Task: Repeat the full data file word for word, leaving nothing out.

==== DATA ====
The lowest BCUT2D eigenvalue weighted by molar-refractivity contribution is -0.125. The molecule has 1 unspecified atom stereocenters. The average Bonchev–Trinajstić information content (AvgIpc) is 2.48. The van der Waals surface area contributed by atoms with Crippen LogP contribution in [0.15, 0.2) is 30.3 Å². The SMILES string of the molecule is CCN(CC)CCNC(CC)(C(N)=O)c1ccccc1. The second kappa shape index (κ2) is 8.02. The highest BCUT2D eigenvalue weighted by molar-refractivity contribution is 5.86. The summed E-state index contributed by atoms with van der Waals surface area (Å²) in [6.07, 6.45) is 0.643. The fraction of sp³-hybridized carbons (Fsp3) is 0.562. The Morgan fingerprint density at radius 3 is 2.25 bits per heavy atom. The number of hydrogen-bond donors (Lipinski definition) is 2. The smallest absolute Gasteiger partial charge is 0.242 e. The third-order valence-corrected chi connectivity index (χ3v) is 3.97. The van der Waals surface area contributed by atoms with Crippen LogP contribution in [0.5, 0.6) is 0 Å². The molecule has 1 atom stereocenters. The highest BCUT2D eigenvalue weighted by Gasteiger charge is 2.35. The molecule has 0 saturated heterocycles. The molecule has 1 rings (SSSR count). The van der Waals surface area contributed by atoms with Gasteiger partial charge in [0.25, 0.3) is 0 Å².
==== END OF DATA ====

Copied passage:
The lowest BCUT2D eigenvalue weighted by molar-refractivity contribution is -0.125. The molecule has 1 unspecified atom stereocenters. The average Bonchev–Trinajstić information content (AvgIpc) is 2.48. The van der Waals surface area contributed by atoms with Crippen LogP contribution in [0.15, 0.2) is 30.3 Å². The SMILES string of the molecule is CCN(CC)CCNC(CC)(C(N)=O)c1ccccc1. The second kappa shape index (κ2) is 8.02. The highest BCUT2D eigenvalue weighted by molar-refractivity contribution is 5.86. The summed E-state index contributed by atoms with van der Waals surface area (Å²) in [6.07, 6.45) is 0.643. The fraction of sp³-hybridized carbons (Fsp3) is 0.562. The Morgan fingerprint density at radius 3 is 2.25 bits per heavy atom. The number of hydrogen-bond donors (Lipinski definition) is 2. The smallest absolute Gasteiger partial charge is 0.242 e. The third-order valence-corrected chi connectivity index (χ3v) is 3.97. The van der Waals surface area contributed by atoms with Crippen LogP contribution in [0.5, 0.6) is 0 Å². The molecule has 1 atom stereocenters. The highest BCUT2D eigenvalue weighted by Gasteiger charge is 2.35. The molecule has 0 saturated heterocycles. The molecule has 1 rings (SSSR count). The van der Waals surface area contributed by atoms with Gasteiger partial charge in [0.25, 0.3) is 0 Å².